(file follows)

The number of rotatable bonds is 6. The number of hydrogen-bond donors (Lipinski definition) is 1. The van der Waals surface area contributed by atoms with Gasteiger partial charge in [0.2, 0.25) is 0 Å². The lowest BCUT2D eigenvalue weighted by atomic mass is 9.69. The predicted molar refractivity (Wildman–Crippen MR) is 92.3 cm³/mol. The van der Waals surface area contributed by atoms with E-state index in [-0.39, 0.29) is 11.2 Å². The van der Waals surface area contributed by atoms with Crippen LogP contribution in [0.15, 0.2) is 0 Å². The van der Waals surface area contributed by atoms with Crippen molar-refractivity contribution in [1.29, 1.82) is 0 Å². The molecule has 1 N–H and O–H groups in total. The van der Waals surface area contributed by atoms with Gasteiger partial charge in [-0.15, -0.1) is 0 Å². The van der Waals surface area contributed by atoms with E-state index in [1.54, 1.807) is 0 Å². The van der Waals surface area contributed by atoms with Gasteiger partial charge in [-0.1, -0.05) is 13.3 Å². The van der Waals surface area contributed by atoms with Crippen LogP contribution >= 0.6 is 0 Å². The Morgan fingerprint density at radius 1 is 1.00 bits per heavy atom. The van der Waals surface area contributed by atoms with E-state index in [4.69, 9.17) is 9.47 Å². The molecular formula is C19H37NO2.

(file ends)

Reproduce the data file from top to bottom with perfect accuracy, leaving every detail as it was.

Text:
The number of rotatable bonds is 6. The number of hydrogen-bond donors (Lipinski definition) is 1. The van der Waals surface area contributed by atoms with Gasteiger partial charge in [0.2, 0.25) is 0 Å². The lowest BCUT2D eigenvalue weighted by atomic mass is 9.69. The predicted molar refractivity (Wildman–Crippen MR) is 92.3 cm³/mol. The van der Waals surface area contributed by atoms with E-state index in [-0.39, 0.29) is 11.2 Å². The van der Waals surface area contributed by atoms with Crippen LogP contribution in [0.15, 0.2) is 0 Å². The van der Waals surface area contributed by atoms with Crippen molar-refractivity contribution in [1.29, 1.82) is 0 Å². The molecule has 1 N–H and O–H groups in total. The van der Waals surface area contributed by atoms with Gasteiger partial charge in [-0.15, -0.1) is 0 Å². The van der Waals surface area contributed by atoms with E-state index in [1.54, 1.807) is 0 Å². The van der Waals surface area contributed by atoms with Gasteiger partial charge in [-0.1, -0.05) is 13.3 Å². The van der Waals surface area contributed by atoms with Crippen LogP contribution >= 0.6 is 0 Å². The Morgan fingerprint density at radius 1 is 1.00 bits per heavy atom. The van der Waals surface area contributed by atoms with E-state index in [4.69, 9.17) is 9.47 Å². The molecular formula is C19H37NO2.